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Author Topic: Reminder: Li-Ion Fire Hazards  (Read 700 times)

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Offline Chip Paper

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Reminder: Li-Ion Fire Hazards
« on: November 15, 2023, 01:19:22 AM »
I know it's been covered, but just a reminder post about inspecting your battery packs.
You may remember my post about a varnished-insulator "magnet wire" connection from an RC pack that I used for my recorder.
The pack fell from a shelf in closet and when I picked it up to re-shelve it, noticed it smoking.
The magnet wire was under the shrink wrap of the pack, and not expected or noticable when I built the soft-pack battery case.

The fall has caused the lacquer insulation to fail, a short occurred, and things got very hot quickly.
I threw pack out the window into a rain-soaked grassy lawn and retrieved it hours later.

Why the re-post?

A similar, but much worse occurrence in today's news:
https://www.cnn.com/2023/11/14/us/brooklyn-fire-family-killed-lithium-battery-scooter/index.html

Inspection and careful maintenance are important.
Storage in safe spaces that are fire-resistant also makes sense.


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Offline fanofjam

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Re: Reminder: Li-Ion Fire Hazards
« Reply #1 on: November 16, 2023, 02:18:00 PM »
Thanks for this PSA.  Never can be too careful.

I don't want to minimize the general message here, but the short you experienced with your li-ion pack can happen on any battery chemistry.  When the insulating material goes bad on any battery, shorts will happen.  Li-ion's probably get most of the news since there's so much DIY going on and li-ions have the best power ratio which makes them perfect for portable applications.  Anyway, the other things is that alot of the scooters, RC, etc type things come with batteries put together by cheap Chinese battery company's (both cheap battery cells and lousy quality control on the soldering/insulation jobs).

Anyway, my point is that the danger isn't limited to li-ions.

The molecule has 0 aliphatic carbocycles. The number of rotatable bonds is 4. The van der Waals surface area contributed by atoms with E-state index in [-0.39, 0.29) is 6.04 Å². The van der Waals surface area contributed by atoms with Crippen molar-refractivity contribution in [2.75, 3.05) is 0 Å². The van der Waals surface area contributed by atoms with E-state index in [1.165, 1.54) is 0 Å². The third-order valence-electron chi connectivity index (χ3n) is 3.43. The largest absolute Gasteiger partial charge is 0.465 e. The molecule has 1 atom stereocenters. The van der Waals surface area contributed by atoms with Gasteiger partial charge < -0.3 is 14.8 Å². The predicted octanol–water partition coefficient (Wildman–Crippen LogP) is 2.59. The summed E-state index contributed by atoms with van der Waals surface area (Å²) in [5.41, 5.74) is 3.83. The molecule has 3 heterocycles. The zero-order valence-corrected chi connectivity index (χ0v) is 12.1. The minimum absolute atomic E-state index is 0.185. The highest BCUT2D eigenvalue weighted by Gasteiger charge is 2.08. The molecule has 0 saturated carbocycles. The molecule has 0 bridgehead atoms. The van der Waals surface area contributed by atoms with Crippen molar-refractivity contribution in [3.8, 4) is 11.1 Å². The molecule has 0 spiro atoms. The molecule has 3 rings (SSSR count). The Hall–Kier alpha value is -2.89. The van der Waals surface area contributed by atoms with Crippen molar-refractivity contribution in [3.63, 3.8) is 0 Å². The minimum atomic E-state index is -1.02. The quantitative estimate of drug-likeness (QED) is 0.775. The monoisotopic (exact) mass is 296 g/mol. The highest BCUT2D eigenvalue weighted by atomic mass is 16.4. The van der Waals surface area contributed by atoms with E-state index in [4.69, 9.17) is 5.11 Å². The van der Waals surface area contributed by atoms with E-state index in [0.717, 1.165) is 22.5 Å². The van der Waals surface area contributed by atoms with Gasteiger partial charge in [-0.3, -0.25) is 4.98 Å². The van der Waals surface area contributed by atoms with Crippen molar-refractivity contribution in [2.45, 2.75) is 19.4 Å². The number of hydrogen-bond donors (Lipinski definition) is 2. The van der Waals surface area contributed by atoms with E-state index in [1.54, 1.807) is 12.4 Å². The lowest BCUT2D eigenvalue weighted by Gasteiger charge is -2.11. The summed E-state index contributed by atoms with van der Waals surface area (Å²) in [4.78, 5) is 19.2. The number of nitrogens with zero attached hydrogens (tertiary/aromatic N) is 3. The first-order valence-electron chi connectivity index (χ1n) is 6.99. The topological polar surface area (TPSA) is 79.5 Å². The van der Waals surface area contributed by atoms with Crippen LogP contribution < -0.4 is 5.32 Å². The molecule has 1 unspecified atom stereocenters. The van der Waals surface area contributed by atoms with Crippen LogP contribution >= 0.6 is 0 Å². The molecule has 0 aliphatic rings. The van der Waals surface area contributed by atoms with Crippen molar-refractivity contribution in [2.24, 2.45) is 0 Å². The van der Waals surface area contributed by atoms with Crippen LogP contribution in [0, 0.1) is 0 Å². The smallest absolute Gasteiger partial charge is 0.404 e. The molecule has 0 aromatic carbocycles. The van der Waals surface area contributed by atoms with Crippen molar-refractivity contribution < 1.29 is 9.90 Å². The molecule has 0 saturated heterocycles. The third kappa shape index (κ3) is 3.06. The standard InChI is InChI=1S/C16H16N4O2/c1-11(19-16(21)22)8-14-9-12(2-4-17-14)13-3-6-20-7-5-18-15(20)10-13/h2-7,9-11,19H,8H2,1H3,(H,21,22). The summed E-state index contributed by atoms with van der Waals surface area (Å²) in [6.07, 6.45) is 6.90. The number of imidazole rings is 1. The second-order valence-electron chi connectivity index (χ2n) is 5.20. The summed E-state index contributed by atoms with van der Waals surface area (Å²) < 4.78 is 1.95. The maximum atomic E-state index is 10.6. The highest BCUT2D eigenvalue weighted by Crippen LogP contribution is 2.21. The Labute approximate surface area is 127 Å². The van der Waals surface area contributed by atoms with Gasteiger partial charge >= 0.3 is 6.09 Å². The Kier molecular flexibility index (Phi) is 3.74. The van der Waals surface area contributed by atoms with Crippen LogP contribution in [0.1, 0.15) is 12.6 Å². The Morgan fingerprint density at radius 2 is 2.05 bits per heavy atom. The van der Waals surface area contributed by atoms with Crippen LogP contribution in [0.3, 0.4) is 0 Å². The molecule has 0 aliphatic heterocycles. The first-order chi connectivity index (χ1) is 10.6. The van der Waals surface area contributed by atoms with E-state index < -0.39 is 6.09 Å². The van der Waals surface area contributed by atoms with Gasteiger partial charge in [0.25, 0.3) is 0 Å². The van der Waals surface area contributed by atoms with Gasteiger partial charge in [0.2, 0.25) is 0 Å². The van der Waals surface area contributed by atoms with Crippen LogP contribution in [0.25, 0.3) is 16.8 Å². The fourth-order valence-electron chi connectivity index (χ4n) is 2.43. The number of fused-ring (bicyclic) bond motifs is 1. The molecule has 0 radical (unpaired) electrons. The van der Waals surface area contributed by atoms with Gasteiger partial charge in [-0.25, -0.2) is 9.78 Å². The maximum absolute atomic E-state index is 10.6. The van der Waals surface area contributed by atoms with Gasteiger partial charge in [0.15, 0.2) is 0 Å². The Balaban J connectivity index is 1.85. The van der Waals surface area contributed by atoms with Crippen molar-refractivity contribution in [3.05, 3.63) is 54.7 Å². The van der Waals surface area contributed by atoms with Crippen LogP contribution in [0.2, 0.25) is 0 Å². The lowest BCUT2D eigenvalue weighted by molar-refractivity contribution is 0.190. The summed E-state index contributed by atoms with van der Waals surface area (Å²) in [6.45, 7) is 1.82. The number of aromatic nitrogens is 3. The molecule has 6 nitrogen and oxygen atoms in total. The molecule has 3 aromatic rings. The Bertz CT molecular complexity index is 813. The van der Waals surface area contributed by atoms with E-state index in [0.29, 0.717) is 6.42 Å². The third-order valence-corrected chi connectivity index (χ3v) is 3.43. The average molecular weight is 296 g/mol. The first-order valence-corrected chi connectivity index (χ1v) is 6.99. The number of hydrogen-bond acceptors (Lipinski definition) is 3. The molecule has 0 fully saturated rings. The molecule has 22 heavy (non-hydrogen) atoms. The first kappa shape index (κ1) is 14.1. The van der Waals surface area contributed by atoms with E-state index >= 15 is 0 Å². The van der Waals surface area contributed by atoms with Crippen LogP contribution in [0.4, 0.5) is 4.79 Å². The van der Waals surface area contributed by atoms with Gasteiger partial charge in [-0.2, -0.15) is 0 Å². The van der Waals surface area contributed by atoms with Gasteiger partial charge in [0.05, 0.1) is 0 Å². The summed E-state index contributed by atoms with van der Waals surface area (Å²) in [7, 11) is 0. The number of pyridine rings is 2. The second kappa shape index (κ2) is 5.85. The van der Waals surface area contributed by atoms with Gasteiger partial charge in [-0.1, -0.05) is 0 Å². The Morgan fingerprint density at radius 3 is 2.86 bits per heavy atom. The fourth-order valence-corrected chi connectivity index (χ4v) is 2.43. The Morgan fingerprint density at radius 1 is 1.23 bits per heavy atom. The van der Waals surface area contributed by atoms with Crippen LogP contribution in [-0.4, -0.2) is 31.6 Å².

I think the take-away for these types of articles is that it's a best practice to consider any battery charging operation an 'at risk' activity.  Some general rules of thumb that I can think of (note this is just MY brain dump...please consult an official battery website for an exhaustive list)...

- Don't leave charging batteries unattended, or if you're gonna leave the room, at minimum check them for the first ten or 20 minutes after you put them on the charger.
- Keep flammables a reasonable distance from charging batteries. 
- Charge batteries with the batteries resting on a fire-proof surface.
- If possible, recharge your batteries away from living areas...for example, out in the barn or shed.
- Do a heat check on batteries shortly after you start charging.  If they're overly hot, stop charging.  (Note that all battery charging will generate some heat, but for this we're talking VERY hot to the touch.)
- Make sure the right battery charger is used for the battery being charged
- Remember that as batteries age, their internal resistance gets higher and higher.  When internal resistance starts to increase the battery is in the process of going bad. 
- Just because your battery charged fine last time doesn't mean it's not going to overheat this time.  I've had batteries charge fine today and tomorrow they melted probably due to high internal resistance.

I'm sure there are others, but this list is a start.
« Last Edit: November 17, 2023, 10:07:08 AM by fanofjam »

 

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